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Pucci Is Looking to the Moncler Model. Can It Work?

The Florentine house, which has been without a creative director for almost two years, is planning to work with guest designers on its main collections. But the formula that worked so well for Moncler isn’t a slam-dunk, plug-and-play solution for all luxury brands.
Backstage at Emilio Pucci Autum/Winter 2017 | Source: InDigital
By
  • Tamison O'Connor

MILAN, Italy — Pucci is pulling a Moncler.

Taking cues from the outerwear brand's successful Genius project, the LVMH-owned house said Thursday it is pursuing a new creative strategy focused around a series of guest collaborations. First up: Koché's Christelle Kocher.

In recent years, Pucci has lacked direction. Since the exit of former creative director Massimo Giorgetti in April 2017, an internal design team has created collections for the runway. Now, it is looking to open its archives to "creative voices," rather than appointing a singular creative director for the house.

Luxury brands are increasingly betting on collaborations and guest designers to keep consumers hooked. While collaborations are not a new idea, Moncler helped pioneer the concept of a constant pipeline of guest design talent. After the outerwear brand's sales took off, labels ranging from Tod's to Calvin Klein have attempted to mimic its approach, to varying degrees of success.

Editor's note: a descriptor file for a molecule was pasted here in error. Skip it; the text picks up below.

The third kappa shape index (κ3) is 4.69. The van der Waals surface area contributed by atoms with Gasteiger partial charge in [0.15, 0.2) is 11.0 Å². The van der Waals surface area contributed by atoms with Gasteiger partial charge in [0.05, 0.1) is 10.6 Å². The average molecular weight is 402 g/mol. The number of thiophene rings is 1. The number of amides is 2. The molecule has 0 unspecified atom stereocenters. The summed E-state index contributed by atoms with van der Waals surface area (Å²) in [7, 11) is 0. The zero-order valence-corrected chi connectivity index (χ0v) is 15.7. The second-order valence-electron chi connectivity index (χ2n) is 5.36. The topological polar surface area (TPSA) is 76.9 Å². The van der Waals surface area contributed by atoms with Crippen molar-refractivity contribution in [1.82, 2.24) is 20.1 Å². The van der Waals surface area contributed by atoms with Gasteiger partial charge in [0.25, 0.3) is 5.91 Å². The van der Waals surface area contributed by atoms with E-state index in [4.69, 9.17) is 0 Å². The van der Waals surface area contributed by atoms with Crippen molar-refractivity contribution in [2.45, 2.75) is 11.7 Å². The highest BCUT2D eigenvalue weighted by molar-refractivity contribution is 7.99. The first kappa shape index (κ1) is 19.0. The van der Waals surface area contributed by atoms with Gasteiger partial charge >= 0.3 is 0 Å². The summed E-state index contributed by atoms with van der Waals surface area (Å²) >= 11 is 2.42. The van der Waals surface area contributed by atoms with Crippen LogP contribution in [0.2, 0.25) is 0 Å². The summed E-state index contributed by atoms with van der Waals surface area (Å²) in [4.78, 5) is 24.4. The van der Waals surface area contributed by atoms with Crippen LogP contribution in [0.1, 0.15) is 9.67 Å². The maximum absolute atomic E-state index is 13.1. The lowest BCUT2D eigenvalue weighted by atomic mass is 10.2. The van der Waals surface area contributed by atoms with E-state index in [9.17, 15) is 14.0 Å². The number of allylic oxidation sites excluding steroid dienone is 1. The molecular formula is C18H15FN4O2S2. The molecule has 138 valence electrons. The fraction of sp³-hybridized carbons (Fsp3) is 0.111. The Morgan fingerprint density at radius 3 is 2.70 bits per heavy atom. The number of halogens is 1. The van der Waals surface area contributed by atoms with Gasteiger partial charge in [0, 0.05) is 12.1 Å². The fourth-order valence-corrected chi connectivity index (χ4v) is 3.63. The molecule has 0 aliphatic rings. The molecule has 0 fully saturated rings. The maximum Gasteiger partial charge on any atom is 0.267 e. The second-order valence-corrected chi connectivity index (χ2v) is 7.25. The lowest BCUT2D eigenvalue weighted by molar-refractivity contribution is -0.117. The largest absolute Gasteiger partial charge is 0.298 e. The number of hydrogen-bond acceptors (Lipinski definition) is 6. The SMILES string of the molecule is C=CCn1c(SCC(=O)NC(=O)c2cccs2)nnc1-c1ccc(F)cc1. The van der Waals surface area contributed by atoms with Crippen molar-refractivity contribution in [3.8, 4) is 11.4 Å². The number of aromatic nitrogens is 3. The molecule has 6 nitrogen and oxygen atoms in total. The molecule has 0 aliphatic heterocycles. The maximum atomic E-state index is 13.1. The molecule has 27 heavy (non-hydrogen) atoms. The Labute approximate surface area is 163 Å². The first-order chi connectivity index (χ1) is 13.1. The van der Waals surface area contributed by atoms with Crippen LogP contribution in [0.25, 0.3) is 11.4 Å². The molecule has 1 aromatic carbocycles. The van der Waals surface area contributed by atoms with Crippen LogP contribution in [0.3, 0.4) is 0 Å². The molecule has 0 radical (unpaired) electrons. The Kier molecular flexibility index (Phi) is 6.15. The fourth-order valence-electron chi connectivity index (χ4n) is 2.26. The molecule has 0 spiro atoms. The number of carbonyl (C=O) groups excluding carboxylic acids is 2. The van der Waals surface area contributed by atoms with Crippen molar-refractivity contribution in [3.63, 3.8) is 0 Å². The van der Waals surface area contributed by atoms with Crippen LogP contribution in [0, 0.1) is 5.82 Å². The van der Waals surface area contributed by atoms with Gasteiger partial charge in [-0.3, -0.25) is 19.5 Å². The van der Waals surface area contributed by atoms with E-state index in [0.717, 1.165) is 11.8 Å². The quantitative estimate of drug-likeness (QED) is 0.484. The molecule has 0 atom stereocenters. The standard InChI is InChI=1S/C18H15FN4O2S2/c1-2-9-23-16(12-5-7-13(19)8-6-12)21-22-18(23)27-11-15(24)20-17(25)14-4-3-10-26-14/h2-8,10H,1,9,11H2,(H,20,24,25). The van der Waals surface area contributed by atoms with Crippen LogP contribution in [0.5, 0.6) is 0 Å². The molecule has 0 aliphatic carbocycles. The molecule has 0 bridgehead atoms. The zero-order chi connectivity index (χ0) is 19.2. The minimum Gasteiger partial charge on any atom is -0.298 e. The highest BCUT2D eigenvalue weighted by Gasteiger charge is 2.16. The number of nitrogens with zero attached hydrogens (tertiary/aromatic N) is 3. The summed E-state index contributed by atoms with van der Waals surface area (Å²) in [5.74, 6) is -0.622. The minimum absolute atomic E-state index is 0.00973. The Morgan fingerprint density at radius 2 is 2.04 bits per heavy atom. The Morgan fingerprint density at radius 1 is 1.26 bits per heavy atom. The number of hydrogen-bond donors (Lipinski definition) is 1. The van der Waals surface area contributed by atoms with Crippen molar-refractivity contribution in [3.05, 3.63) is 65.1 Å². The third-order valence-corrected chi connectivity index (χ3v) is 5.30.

This could be a way to bring new ideas to a brand that has ...  failed to blossom — so far — and develop its potential.

The Italian resort brand, best known for its use of bold, colourful prints was founded in 1947 by Emilio Pucci. LVMH acquired a 67 percent stake in 2000, but the label remained largely dormant for much of the next decade. In 2009, Peter Dundas was hired to help push Pucci beyond kaftans and vacationwear, and Alessandra Carra was appointed chief executive in 2011 with a mission to kickstart global growth.

Carra departed in 2014, and Dundas left a year later. The brand remains one of the smallest in LVMH's portfolio, though earlier this week Bernard Arnault, the conglomerate's chairman and chief executive, said he wasn't interested in selling it or other niche labels.

Pucci needs to change, but its lack of momentum may hinder its ability to capitalise on fresh creative talent, analysts say.

“This could be a way to bring new ideas to a brand that has remained too close to its roots, and has failed to blossom — so far — and develop its potential,” said Bernstein analyst Luca Solca. “The big difference with Moncler is that Genius came to Moncler compounding strong forward momentum. Pucci is static instead.”

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Kocher, a former LVMH prize finalist, is tasked with creating a collection that includes ready-to-wear and accessories. It will debut during Milan Fashion Week in February and arrive in stores in September. The designer told BoF that the tie-up is meant as a one-off collaboration. In a statement, Pucci said the brand was drawn to Kocher for “her unique blend of couture and street.”